Coverage level map for the South-East SDD (a), showing the amount of sample in µm present between each pixel and the detector’s center. A first seed pixel, with minimal sample coverage (white circle) is picked. Other seed pixels are identified along the line (blue) connecting the SDD’s center with this first seed (b). The reconstruction process initializes through a first conical region of interest (c), which is resolved and fixed before moving onto the next region (d).

Each 3D topography is then tested, by generating the elemental XRF2D maps through Eq. (4) and computing the L1-norm map with respect to the corresponding XRF2D maps from the experiment. A score is assigned to each candidate, which is equal to the pixel-wise sum of the L1-norm map. After all candidates have been validated, the lowest scoring topography is fixed in 3D for the green region and the whole process is repeated in the next conical region of interest in Fig. 2d (red region). This new conical ROI, will therefore partly contain an already resolved portion of sample (green region), rendering the complete reconstruction process along the blue line affordable in terms of computation. Once the reconstruction of a full blue line is finished, a new line is identified which covers different portions of the sample and the whole process is repeated until completion.

In order to speed up the reconstruction, two different parameters were introduced in the algorithm: the permutations threshold (δ) and the Inverse Reconstruction oversampling parameter (\(I{R}_{os}\)). Regarding the former, it determines the maximum number of candidate topographies that will be generated and tested inside the conical regions of interest shown in Fig. 2c,d. If for example, one such region has 104 total permutations available, by setting δ equal to 103, the system will take a permutation in every 10 for testing. In this process the candidate topographies are always sampled equidistantly from each other, in order to avoid selection biases. As for the latter parameter, thanks to coverage level maps such as the one in Fig. 2a, it is possible to establish for each pixel what is the most attenuated detector and normalize all coverage levels from the remaining detectors with this value. If the normalized coverage level value of a detector for a specific pixel is smaller or equal to the selected \(I{R}_{os}\), then the pixel will be reconstructed for that detector, otherwise it will be excluded from the process (\(I{R}_{os}=0\) closest detector only, \(I{R}_{os}=1\) all detectors). The last step to be considered before the final single 3D sample can be derived, involves the merging of the different topographies computed independently from each detector. For each pixel, we set the normalized coverage level values associated to each SDD, as the weights of a weighted average. In this manner, the final 3D sample configuration is constructed in each pixel, by giving more weight to the detectors which are least attenuated by the sample. The presented algorithm was developed in-house with Python (Python Software Foundation) and the just-in-time compiler Numba30.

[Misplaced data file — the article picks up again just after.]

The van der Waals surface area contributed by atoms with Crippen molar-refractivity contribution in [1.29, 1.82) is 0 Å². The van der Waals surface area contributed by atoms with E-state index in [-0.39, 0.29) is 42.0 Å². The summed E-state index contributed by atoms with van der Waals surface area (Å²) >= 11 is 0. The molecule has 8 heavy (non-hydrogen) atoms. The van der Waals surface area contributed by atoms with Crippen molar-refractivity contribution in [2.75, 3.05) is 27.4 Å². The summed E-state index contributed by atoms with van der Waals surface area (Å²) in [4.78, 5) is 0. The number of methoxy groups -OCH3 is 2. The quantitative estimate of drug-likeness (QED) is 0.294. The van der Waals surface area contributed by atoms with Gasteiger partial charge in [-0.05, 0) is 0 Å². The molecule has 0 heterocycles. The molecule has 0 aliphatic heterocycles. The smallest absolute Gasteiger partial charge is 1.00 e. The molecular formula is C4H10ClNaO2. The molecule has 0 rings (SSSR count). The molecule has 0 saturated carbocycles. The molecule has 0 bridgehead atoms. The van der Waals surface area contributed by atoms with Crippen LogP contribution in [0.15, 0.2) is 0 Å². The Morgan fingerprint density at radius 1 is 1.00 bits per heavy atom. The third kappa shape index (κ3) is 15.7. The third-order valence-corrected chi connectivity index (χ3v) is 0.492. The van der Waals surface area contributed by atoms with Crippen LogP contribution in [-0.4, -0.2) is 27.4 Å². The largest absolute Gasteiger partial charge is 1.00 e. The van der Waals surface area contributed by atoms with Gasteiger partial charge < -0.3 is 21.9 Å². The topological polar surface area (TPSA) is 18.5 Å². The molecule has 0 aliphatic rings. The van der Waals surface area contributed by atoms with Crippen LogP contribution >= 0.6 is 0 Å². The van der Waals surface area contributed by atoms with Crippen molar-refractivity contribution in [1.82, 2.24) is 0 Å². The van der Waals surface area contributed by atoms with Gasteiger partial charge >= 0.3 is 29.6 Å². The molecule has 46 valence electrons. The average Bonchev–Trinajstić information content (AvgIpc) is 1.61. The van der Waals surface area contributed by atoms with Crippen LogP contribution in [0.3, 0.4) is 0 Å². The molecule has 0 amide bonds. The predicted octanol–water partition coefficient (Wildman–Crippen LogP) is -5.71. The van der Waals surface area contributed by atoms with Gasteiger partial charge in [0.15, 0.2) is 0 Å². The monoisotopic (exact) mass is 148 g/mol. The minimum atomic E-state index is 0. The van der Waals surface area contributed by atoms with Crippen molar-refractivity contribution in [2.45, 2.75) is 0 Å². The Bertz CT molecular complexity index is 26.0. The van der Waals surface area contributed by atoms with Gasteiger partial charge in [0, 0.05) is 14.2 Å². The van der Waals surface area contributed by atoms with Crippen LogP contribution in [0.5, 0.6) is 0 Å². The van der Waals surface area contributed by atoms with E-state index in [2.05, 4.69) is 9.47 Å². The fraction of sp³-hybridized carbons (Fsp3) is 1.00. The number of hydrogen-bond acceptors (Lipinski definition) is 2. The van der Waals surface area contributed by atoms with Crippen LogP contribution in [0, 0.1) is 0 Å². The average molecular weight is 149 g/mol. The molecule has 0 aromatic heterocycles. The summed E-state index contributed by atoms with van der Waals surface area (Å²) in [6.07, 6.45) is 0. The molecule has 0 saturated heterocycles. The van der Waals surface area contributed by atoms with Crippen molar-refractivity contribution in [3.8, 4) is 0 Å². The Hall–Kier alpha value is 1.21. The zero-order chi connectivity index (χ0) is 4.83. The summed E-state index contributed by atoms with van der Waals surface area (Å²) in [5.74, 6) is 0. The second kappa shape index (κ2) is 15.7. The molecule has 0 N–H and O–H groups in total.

Simulated sample

The sample simulated in this study consists of three hemispheres of radii 6, 9 and 12 \(\mu m\) respectively to simulate cells of different sizes. The \({w}_{j}\) composition was based on the characteristic one of human colon carcinoma cells LoVo19, which consists of 61% C, 17% N and 16% O and average density value of 1.25 g/cm3. Three small regions of interest were chosen, in order to introduce an additional element, Magnesium (Mg), with a \({w}_{j}\) of 4%. As required assumptions, the sample’s elemental composition is considered homogeneous along the z-axis and also the sample’s thickness along the same axis is considered to be continuous with no interleaving gaps.

Quantitative evaluations

\(E{M}_{ij}\) In Eq. (2) describes the XRF photons in every voxel source, prior to self-absorption, allowing us to retrieve the mass of each element composing the sample. Calculating \(E{M}_{ij}\) precisely involves knowledge of both the sample’s 3D structure and the \({w}_{j}\) of all the elements therein. The latter could be found by using the sample structure retrieved through the IR to compute Eq. (4) for different sets of mass fractions. The optimal set could then be chosen as the one minimizing the L1 norm between the \({XRF}_{2D}\) images produced by varying the \({w}_{j}\) sets, and the experimental XRF maps. However, the generation of such a system to fit \({w}_{j}\) goes beyond the scope of this work. Here we simply show that knowledge of a 3D structure, as reconstructed with the proposed algorithm, allows us to perform a quantitative correction of the elemental presence, provided the correct \({w}_{j}\) are known.